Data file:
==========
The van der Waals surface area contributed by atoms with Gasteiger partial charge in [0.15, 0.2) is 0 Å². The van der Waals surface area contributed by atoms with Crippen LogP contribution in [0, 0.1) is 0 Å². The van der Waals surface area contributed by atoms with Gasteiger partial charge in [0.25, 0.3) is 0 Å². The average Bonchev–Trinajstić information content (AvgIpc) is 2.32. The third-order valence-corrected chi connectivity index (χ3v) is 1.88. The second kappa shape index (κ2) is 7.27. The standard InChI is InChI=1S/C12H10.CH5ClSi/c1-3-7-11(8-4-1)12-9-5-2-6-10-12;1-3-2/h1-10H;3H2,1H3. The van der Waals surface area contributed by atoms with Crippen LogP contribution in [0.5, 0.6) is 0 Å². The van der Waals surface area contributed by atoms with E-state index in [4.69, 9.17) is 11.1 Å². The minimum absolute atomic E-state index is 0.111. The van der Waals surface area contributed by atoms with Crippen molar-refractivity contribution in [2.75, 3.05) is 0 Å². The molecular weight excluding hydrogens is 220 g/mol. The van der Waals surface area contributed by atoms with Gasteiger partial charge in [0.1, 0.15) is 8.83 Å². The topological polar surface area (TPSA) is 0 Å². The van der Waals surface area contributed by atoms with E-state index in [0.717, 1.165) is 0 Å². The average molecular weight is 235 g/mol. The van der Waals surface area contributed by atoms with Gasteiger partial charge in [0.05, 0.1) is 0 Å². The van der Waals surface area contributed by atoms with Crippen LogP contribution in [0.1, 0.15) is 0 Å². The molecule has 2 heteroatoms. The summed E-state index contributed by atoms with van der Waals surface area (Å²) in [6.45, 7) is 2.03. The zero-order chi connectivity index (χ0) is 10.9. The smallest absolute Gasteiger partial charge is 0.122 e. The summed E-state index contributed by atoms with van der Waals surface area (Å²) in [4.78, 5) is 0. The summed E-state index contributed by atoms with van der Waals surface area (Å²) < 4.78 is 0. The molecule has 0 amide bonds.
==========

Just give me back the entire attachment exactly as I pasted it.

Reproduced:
The van der Waals surface area contributed by atoms with Gasteiger partial charge in [0.15, 0.2) is 0 Å². The van der Waals surface area contributed by atoms with Crippen LogP contribution in [0, 0.1) is 0 Å². The van der Waals surface area contributed by atoms with Gasteiger partial charge in [0.25, 0.3) is 0 Å². The average Bonchev–Trinajstić information content (AvgIpc) is 2.32. The third-order valence-corrected chi connectivity index (χ3v) is 1.88. The second kappa shape index (κ2) is 7.27. The standard InChI is InChI=1S/C12H10.CH5ClSi/c1-3-7-11(8-4-1)12-9-5-2-6-10-12;1-3-2/h1-10H;3H2,1H3. The van der Waals surface area contributed by atoms with Crippen LogP contribution in [0.5, 0.6) is 0 Å². The van der Waals surface area contributed by atoms with E-state index in [4.69, 9.17) is 11.1 Å². The minimum absolute atomic E-state index is 0.111. The van der Waals surface area contributed by atoms with Crippen molar-refractivity contribution in [2.75, 3.05) is 0 Å². The molecular weight excluding hydrogens is 220 g/mol. The van der Waals surface area contributed by atoms with Gasteiger partial charge in [0.1, 0.15) is 8.83 Å². The topological polar surface area (TPSA) is 0 Å². The van der Waals surface area contributed by atoms with E-state index in [0.717, 1.165) is 0 Å². The average molecular weight is 235 g/mol. The van der Waals surface area contributed by atoms with Gasteiger partial charge in [0.05, 0.1) is 0 Å². The van der Waals surface area contributed by atoms with Crippen LogP contribution in [0.1, 0.15) is 0 Å². The molecule has 2 heteroatoms. The summed E-state index contributed by atoms with van der Waals surface area (Å²) in [6.45, 7) is 2.03. The zero-order chi connectivity index (χ0) is 10.9. The smallest absolute Gasteiger partial charge is 0.122 e. The summed E-state index contributed by atoms with van der Waals surface area (Å²) in [4.78, 5) is 0. The summed E-state index contributed by atoms with van der Waals surface area (Å²) < 4.78 is 0. The molecule has 0 amide bonds.